When the comedian Ken Dodd was charged with tax fraud in 1989 he vetted a string of barristers before eventually telling his solicitor that he wanted to see George Carman. This proved to be a wise move.
The case bore many of the hallmarks of a typical Carman performance: a famous defendant, seemingly incontrovertible evidence and a sensational acquittal. The result owed much to Carman's deftness at arguing that comic genius and careful accounting were strangers.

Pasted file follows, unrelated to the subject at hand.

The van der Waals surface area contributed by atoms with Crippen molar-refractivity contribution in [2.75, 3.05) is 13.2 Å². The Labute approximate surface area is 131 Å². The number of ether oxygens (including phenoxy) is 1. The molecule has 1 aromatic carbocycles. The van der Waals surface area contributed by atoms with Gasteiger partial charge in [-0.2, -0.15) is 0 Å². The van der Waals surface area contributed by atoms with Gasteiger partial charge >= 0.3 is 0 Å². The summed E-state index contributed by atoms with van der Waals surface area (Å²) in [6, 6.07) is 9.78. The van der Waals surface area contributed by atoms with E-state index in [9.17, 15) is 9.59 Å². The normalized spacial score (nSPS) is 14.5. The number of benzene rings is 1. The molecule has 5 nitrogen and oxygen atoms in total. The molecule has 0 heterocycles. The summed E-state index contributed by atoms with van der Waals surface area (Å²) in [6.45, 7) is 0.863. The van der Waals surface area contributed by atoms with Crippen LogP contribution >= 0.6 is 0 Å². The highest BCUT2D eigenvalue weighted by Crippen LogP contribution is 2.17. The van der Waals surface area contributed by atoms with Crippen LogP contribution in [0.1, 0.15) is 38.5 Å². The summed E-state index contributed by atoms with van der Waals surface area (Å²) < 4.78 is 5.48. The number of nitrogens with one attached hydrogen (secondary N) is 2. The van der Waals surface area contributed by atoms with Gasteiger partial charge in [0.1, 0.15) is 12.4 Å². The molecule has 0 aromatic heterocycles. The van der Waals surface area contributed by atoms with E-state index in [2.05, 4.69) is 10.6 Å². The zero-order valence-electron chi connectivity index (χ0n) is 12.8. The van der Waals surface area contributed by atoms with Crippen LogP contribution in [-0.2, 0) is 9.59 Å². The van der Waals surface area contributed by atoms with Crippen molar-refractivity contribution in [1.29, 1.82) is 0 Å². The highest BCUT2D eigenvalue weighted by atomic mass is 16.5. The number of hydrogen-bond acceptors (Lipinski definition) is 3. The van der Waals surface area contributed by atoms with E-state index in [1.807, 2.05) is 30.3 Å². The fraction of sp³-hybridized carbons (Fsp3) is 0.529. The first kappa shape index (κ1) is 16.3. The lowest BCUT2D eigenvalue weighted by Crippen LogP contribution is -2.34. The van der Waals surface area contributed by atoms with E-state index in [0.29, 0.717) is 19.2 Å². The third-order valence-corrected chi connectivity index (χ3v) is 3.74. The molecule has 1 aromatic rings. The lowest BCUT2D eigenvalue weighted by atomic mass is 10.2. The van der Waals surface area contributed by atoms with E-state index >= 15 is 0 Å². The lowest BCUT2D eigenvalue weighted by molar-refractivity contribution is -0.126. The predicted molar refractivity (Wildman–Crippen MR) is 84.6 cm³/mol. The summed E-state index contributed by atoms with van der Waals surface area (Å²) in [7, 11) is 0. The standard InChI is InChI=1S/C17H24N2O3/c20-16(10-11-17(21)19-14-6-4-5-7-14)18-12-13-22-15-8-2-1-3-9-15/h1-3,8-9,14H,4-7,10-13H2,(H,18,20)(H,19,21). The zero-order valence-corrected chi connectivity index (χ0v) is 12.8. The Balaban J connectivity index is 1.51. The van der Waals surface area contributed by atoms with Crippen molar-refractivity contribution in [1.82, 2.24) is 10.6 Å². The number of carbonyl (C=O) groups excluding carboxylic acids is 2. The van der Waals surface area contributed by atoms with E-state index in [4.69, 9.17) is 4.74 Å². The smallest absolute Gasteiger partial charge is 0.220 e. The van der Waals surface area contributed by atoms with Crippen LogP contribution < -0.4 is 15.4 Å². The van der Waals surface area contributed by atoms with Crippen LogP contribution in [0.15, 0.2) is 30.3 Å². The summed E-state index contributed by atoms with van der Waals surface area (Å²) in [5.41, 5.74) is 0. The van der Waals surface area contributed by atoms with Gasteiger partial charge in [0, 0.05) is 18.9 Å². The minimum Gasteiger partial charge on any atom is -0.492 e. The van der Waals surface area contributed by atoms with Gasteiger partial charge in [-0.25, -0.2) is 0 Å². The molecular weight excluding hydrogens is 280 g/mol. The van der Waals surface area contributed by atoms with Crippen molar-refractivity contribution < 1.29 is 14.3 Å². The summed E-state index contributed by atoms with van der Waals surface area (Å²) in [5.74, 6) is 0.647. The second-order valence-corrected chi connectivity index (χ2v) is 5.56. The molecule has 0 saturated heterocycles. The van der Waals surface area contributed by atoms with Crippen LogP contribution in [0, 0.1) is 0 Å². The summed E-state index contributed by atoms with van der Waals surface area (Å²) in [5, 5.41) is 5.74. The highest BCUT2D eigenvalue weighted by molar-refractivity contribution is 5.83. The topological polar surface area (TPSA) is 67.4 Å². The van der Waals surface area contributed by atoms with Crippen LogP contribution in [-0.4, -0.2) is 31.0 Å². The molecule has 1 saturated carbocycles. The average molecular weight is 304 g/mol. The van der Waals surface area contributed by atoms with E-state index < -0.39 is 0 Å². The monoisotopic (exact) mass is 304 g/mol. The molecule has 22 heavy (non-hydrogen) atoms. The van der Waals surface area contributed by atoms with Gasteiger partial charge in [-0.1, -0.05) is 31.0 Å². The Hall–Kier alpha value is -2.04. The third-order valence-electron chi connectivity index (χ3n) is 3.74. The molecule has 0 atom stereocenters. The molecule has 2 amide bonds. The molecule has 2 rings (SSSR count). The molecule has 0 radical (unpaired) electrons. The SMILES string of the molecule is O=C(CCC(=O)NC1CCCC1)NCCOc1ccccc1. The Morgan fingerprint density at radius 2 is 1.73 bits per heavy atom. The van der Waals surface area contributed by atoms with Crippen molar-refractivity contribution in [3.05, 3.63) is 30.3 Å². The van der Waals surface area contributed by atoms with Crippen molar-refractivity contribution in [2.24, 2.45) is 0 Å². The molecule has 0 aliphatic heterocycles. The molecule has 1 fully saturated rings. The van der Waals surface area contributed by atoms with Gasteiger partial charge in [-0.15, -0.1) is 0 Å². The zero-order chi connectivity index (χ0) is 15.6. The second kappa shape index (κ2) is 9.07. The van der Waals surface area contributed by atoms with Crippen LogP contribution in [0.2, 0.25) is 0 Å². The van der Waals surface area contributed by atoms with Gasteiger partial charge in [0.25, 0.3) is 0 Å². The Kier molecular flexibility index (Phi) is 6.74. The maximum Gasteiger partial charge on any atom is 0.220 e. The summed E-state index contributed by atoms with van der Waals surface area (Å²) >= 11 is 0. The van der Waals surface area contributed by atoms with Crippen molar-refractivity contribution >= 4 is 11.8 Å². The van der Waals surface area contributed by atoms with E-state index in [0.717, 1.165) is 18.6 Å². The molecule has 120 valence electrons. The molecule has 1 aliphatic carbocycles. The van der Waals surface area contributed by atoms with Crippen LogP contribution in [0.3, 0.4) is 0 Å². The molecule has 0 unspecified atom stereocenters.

He encapsulated the hypothesis in a phrase that he rightly judged would strike a chord with the jury: "Some accountants are comedians," he said. Then, after a pause: "But comedians are never accountants."
With thanks to Keith Gordon of Atlas Chambers for reminding me of this story and quote.